Cash-strapped motorists will go on a Christmas break this festive season relieved about their spending as fuel prices could see minor below-inflation fuel price increases in the beginning of 2024 after declining further in December.
Fuel prices have been among the largest drivers of consumer price inflation over the past 24 months, alongside food and electricity costs, accelerated by Russia’s invasion of Ukraine.
Petrol is 22% more expensive than two years ago, and diesel 41%.
However, a decline in global oil prices and a strengthening in the rand have recently supported an easing in local fuel prices following the 15-month highs seen in October.
Data from the Central Energy Fund indicates that consumers can expect a decrease of around R1.06 per litre for ULP 95, R1.05 a litre for ULP 93, and a massive decrease of around R2.10 a litre for diesel.
Based on the numbers, ULP 95 inland could drop to around R22.17 a litre, and R22.05 at the coast, marking the lowest pricing for this fuel since February, while the diesel price falls to around R22.15 a litre.
On Friday, the latest Drive Trends Report, which analysed the driving behaviour of more than 240 000 drivers on Discovery Insure’s Vitality Drive programme between January and October, showed that when the fuel price is around R22 a litre, the average client spends around R1 950 a month.
However, when the fuel price increases above R24 a litre, clients spend around R2 150 each month and get almost 3 litres less in fuel.
The data also shows that provinces with denser traffic conditions have higher fuel consumption.
As a result, clients in Gauteng, the Western Cape, KwaZulu-Natal and the Eastern Cape have an average fuel consumption that is nearly 1 litre per 100km more than that of clients in the other provinces as a result of the worst traffic in these regions compared to other provinces.
Discovery said that In the current environment, the fuel price put additional financial pressure on its clients and had resulted in a change in consumer driving behaviour as its clients were taking five fewer work trips a month on average compared to one year ago.
In its final South Africa Economic Outlook report for 2023, released on Friday, PwC forecasts that fuel prices should, on average, be lower in the first three months of 2024 compared to the current quarter.
PwC South Africa chief economist Lullu Krugel said the forecast model indicated that petrol could cost an average of 0.6% more in 2024 at R23.24/l, compared to an estimated R23.10/l in 2023, while diesel could ease to R21.40/l compared to an estimated R21.54/l in 2023.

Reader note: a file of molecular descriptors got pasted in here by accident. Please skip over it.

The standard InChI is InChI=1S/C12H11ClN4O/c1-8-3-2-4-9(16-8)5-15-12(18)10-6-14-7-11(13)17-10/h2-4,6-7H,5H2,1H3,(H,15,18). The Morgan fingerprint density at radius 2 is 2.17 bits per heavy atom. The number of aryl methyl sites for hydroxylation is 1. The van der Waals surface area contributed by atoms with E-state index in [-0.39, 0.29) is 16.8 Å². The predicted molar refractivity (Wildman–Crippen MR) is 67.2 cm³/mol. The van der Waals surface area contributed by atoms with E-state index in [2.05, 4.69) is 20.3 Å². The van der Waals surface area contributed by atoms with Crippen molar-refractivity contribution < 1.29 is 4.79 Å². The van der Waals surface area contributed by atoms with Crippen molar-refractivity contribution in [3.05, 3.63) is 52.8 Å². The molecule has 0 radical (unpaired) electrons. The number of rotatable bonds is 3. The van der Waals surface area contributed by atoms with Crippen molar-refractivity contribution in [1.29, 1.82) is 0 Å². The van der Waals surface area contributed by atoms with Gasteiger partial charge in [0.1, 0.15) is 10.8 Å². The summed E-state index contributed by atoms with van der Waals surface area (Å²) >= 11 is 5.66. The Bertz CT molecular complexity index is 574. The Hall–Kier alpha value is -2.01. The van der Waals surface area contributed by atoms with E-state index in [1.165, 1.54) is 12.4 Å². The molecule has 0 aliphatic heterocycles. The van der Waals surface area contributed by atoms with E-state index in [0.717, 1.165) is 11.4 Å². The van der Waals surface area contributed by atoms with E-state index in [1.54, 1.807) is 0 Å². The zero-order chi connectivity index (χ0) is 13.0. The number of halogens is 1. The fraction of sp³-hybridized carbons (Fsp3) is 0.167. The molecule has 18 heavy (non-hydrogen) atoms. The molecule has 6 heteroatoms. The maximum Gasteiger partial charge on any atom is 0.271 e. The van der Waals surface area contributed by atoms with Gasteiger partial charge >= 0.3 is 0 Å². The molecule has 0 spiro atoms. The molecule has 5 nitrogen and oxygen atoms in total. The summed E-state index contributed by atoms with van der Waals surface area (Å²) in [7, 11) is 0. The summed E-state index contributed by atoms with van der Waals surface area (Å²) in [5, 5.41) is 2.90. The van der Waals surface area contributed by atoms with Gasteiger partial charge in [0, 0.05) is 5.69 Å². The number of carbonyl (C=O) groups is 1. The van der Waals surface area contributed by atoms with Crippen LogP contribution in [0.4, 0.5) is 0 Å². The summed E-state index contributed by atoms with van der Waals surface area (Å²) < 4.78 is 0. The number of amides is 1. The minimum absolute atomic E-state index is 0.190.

Krugel said this was relatively good news when considering an average consumer price inflation forecast of 5.2% for 2024.
Nonetheless, she said the below-inflation forecasts would bring little relief to fuel users, considering that petrol and diesel prices had doubled over the past seven years.
“Following the fuel price declines in November and December 2023, both petrol and diesel prices are expected to bottom out in the first quarter of 2024, and then slowly increase during the remaining quarters of 2024,” Krugel said.
“This is based on expectations in financial markets that the depreciation in the rand exchange rate during 2024 will be slightly faster than an anticipated decline in global oil prices.”
There is a process under way in the government, which involves the National Treasury and the Department of Mineral Resources and Energy, to review the structure of fuel prices.
However, the latest Operation Vulindlela progress report noted that reviewing and adjusting the pricing formula was facing significant challenges, without elaborating further.
PwC South Africa senior economist Xhanti Payi said that until such time as a more formal announcement was made on restructuring fuel prices, there would be many perspectives on what exactly could be done.
Payi said the South African Reserve Bank, for instance, reported in August that it had identified seven elements within the fuel price that could be considered for reform.
The two reforms they view to offer the most significant benefits are a review of the Road Accident Fund, and the shift to a maximum petrol price.
“There are options on the table for a pricing formula review and even a small downward adjustment in fuel costs could have a meaningful positive impact on business operational costs and household consumption budgets,” Payi said.
“Nonetheless, with fuel prices rising over the medium- to long-term, local businesses need to implement appropriate strategies to save on the volume of fuel used in their transport fleets and manage operating costs.”